Included in the list of aneurysm embolization devices are stents. Stents have been used to treat some aneurysms, however, most stents are fairly rigid and cannot access tortuous vascular anatomy. A more flexible stent with the ability to access tortuous vessels is disclosed in U.S. patent application Ser. No. 09/052,402 to Hieshima, et al., entitled, “Stent Aneurysm Treatment System and Method,” filed Mar. 31, 1998. Since most stents are designed to open a partially blocked vessel, a substantial amount of material is used to support the vessel wall. In treating many aneurysms this additional material is unnecessary and may have deleterious consequences by blocking small vessels or perforators.

SUMMARY OF THE INVENTION

The present invention is directed toward an aneurysm embolization system for use in placing an aneurysm embolization device at a predetermined site within a vessel which includes an elongated, flexible catheter having proximal and distal ends and a through lumen, a push rod and an aneurysm embolization device. The catheter is positioned within the vasculature with the distal end at the neck of an aneurysm. The aneurysm embolization device is collapsed and slidably positioned within the lumen of the catheter. The push rod is slidably positioned in the catheter proximal to the aneurysm embolization device. As the push rod is moved towards the distal end of the catheter the push rod engages the aneurysm embolization device causing it to exit the distal end of the catheter lumen and to expand into position across the neck of the aneurysm to thereby embolize the aneurysm.

In accordance with another aspect of the present invention, the aneurysm embolization device is comprised of a stabilizing member and an occluding member fixedly attached to the stabilizing member. The aneurysm embolization device is formed from a flexible resilient material, which is sufficiently flexible to be passed through tortuous vasculature. The stabilizing member when expanded generally forms a circular loop. The occluding member when expanded generally takes the form of a wire scaffold positioned across the neck of the aneurysm and generally extends around only a portion of the interior circumference of a blood vessel.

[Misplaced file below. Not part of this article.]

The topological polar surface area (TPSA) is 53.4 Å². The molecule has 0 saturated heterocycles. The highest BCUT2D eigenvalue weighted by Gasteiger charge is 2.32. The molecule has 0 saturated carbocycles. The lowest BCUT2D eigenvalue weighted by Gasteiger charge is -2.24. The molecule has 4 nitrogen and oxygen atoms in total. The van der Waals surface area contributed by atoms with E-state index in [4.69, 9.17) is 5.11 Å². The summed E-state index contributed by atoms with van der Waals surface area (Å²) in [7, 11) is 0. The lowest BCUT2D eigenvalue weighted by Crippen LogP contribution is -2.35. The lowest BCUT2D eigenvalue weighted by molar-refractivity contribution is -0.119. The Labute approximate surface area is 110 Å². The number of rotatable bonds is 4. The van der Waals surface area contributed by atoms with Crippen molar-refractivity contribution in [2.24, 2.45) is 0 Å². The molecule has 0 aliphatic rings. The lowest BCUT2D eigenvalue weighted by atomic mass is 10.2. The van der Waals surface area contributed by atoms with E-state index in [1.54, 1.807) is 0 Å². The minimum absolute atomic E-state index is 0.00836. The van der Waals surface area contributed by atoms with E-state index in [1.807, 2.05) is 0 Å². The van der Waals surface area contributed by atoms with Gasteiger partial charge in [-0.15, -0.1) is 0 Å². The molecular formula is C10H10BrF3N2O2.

In accordance with still another aspect of the present invention, aneurysm embolization device is comprised of a superelastic nickel titanium alloy.

In accordance with still another aspect of the present invention, aneurysm embolization device is comprised of a radiopaque material.

In accordance with still another aspect of the present invention, the stabilizing member of the aneurysm embolization device takes the form of a semicircle.

In accordance with another aspect of the present invention, the aneurysm embolization device is comprised of first and second stabilizing members and an occluding member fixedly attached between the stabilizing members. The aneurysm embolization device is formed from a flexible resilient material, which is sufficiently flexible to be passed through tortuous vasculature. The first and second stabilizing members when expanded generally form a circular loop. The occluding member when expanded generally takes the form of a wire scaffold positioned across the neck of the aneurysm.

In accordance with another aspect of the present invention, the occluding member of the aneurysm embolization device comprises a cover, which is expanded into position across the neck of an aneurysm.

In accordance with another aspect of the present invention, the occluding member cover of the aneurysm embolization device takes the form of a fabric mesh.

In accordance with another aspect of the present invention, the occluding member cover of the aneurysm embolization device takes the form of an expandable foam.

In accordance with another aspect of the present invention, deployment means are utilized within the catheter to advance the generally cylindrical collapsible aneurysm embolization device through the catheter and position the expanded aneurysm embolization device within the vessel across the neck of an aneurysm.

These aspects of the invention and the advantages thereof will be more clearly understood from the following description and drawings of a preferred embodiment of the present invention:

BRIEF DESCRIPTION OF THE DRAWINGS

FIG. 1 is an enlarged, partially sectioned view of the aneurysm embolization system of the present invention;